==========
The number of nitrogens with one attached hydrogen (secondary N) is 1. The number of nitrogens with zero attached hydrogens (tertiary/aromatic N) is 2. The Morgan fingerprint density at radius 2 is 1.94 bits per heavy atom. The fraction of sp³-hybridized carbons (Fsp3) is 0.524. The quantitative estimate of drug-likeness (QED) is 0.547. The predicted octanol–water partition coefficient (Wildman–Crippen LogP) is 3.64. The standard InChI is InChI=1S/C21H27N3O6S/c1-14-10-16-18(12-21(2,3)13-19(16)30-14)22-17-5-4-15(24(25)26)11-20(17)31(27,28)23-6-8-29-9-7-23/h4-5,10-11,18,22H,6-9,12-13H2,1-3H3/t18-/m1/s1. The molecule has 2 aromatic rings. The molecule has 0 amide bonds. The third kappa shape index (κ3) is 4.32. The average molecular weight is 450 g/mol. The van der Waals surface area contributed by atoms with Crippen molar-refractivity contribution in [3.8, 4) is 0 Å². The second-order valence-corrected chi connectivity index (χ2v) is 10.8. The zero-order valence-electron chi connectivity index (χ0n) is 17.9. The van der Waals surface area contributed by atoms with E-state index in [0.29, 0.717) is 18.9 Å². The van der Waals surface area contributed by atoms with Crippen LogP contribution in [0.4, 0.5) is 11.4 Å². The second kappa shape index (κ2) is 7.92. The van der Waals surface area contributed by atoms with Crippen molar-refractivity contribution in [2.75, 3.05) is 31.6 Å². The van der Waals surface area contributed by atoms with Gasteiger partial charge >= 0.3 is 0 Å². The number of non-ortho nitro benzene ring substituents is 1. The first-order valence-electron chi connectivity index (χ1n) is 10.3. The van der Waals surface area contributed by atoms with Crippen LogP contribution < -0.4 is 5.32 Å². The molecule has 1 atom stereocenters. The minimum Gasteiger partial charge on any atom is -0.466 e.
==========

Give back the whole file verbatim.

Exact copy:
The number of nitrogens with one attached hydrogen (secondary N) is 1. The number of nitrogens with zero attached hydrogens (tertiary/aromatic N) is 2. The Morgan fingerprint density at radius 2 is 1.94 bits per heavy atom. The fraction of sp³-hybridized carbons (Fsp3) is 0.524. The quantitative estimate of drug-likeness (QED) is 0.547. The predicted octanol–water partition coefficient (Wildman–Crippen LogP) is 3.64. The standard InChI is InChI=1S/C21H27N3O6S/c1-14-10-16-18(12-21(2,3)13-19(16)30-14)22-17-5-4-15(24(25)26)11-20(17)31(27,28)23-6-8-29-9-7-23/h4-5,10-11,18,22H,6-9,12-13H2,1-3H3/t18-/m1/s1. The molecule has 2 aromatic rings. The molecule has 0 amide bonds. The third kappa shape index (κ3) is 4.32. The average molecular weight is 450 g/mol. The van der Waals surface area contributed by atoms with Crippen molar-refractivity contribution in [3.8, 4) is 0 Å². The second-order valence-corrected chi connectivity index (χ2v) is 10.8. The zero-order valence-electron chi connectivity index (χ0n) is 17.9. The van der Waals surface area contributed by atoms with E-state index in [0.29, 0.717) is 18.9 Å². The van der Waals surface area contributed by atoms with Crippen LogP contribution in [0.4, 0.5) is 11.4 Å². The second kappa shape index (κ2) is 7.92. The van der Waals surface area contributed by atoms with Crippen molar-refractivity contribution in [2.75, 3.05) is 31.6 Å². The van der Waals surface area contributed by atoms with Gasteiger partial charge >= 0.3 is 0 Å². The number of non-ortho nitro benzene ring substituents is 1. The first-order valence-electron chi connectivity index (χ1n) is 10.3. The van der Waals surface area contributed by atoms with Crippen LogP contribution < -0.4 is 5.32 Å². The molecule has 1 atom stereocenters. The minimum Gasteiger partial charge on any atom is -0.466 e.